Ayurveda, the Indian “science of life”, is an ancient system of healing that sees health as our birthright. We are made of elements that create health when well-balanced and disease when imbalanced. Ayurveda’s goal is to help us help ourselves to re-balance and restore health.
To that end it teaches a proactive approach to avoiding illness: fresh food, daily exercise, relaxation/stress reduction, and regular cleansing. According to ayurveda, the five elements (space, air, fire, water, and earth) manifest in each of us in a unique way to give us our physical and mental qualities. These five basic elements then combine into three constitutions or doshas: vata, pitta, and kapha.
The unique combination of the three doshas in each individual has a specific influence on our physical, mental, and emotional tendencies. Determining which dosha(s) are dominant can help you to make the right diet and lifestyle choices that will maintain balance and promote health and well-being on all levels.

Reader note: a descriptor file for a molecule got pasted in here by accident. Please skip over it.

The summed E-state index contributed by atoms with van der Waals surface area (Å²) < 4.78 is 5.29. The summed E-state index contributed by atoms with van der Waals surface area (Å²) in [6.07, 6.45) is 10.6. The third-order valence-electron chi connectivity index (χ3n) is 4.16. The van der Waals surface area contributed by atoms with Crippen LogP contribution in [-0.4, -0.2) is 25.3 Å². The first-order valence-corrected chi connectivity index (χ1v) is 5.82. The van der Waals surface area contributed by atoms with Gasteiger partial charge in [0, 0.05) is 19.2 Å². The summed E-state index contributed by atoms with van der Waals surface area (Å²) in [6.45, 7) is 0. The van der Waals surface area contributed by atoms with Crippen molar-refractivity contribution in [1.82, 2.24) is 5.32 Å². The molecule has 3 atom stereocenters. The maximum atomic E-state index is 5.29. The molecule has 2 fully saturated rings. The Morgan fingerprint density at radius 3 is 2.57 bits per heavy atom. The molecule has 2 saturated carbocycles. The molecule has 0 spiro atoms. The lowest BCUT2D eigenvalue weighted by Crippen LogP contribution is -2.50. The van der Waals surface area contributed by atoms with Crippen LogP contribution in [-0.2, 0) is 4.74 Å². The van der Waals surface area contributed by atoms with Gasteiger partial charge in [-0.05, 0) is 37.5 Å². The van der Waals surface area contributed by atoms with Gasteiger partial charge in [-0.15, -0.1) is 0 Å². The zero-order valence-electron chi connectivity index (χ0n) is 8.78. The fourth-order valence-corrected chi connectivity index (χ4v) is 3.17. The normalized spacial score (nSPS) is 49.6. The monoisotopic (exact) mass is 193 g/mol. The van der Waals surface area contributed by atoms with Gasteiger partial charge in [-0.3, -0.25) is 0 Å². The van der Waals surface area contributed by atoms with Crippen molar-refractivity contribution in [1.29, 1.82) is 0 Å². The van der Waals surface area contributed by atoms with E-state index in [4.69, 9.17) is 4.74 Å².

Prakriti is the Ayurvedic profile or unique psychosomatic temperament of an individual, encompassing his or her physical, functional and behavioral characteristics. In Ayurveda, Purusha or the body is considered to be a combination of various components like Dosha, Dhatu, Indriya, Manas, Buddhi and Atma. Like genetic coding, every individual has a different combination and is therefore a distinct entity. Dietary preferences, behavioral patterns, job options, performance abilities are all strikingly different between any two individuals.
The ancient practice of Ayurvedic medicine has clearly helped millions of people create healthier lives. However, like any other medical system, Ayurvedic therapies have contraindications and the potential for adverse effects or side effects. This is of particular concern when therapies are used incorrectly, are abused or administered improperly, or are prescribed by unqualified practitioners. Thus, consumers must take responsibility when seeking Ayurvedic therapies. It is imperative to check all practitioners’ credentials, training, and experience